“With the Reserve Bank recently announcing an OCR increase of 75 basis points, and signalling that further increases are inevitable, there is going to continue to be downward pressure on prices into the New Year,” Mr Schicker added.


Rotorua may stop just short of posting a double-digit average home value decline for 2022.

With one month to go, the tourist town’s average house value has declined by 9% to $680,572 since 1 January 2022. That includes an average drop of 3.9% in the November quarter, a slight increase on the 3.6% quarterly decline recorded in last month’s QV House Price Index.

Local QV property consultant Derek Turnwald commented: “Demand for residential property remains subdued generally – although it appears to be slightly better in the higher valued suburbs, with lakeside property values remaining strong. Demand for lifestyle properties within the Rotorua district also remains reasonable.”

“First-home buyers have been showing more interest in the local market lately, despite increasing interest rates and difficulties obtaining finance. There are fewer properties listed at the lower end of the property ladder though, with owner-occupiers appearing to hunker down for the foreseeable future. Property investors seem to be waiting for lower prices, Mr Turnwald added.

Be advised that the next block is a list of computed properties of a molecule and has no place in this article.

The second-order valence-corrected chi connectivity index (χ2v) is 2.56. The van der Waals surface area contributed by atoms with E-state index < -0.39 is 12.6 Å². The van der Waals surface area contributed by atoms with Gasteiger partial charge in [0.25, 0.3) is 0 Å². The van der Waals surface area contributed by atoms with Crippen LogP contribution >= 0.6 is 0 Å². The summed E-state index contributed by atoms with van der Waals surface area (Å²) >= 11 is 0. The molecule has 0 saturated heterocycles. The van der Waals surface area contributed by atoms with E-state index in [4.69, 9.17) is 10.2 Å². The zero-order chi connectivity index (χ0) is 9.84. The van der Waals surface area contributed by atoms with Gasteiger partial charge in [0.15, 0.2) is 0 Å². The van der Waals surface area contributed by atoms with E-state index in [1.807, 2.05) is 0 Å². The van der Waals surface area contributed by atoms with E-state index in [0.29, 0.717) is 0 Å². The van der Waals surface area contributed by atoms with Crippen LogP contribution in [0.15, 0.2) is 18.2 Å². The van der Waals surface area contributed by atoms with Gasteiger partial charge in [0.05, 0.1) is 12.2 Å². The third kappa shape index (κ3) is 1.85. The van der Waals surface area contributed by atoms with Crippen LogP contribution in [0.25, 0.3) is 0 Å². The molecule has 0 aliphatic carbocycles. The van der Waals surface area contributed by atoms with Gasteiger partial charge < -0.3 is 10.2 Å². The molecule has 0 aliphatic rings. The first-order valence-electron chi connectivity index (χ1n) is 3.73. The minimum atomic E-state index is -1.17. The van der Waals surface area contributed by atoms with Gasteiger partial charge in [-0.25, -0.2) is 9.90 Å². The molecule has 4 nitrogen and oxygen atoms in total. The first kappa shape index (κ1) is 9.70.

Taranaki’s housing market has been more resilient than most in 2022.

Residential property values have fallen by an average of 2.2% since the start of this calendar year in New Plymouth, and by an average of 5% in South Taranaki, with Stratford District even posting a small gain of 1.1% on average. That compares to a 10.2% average home value drop nationally in the 11 months to the end of November 2022.

In the most recent quarter, values fell across the region by an average of just 0.4%, compared to a national average decline this quarter of 2.9%.

Hawke’s Bay

Hawkes’s Bay home values continue to slide into 2023.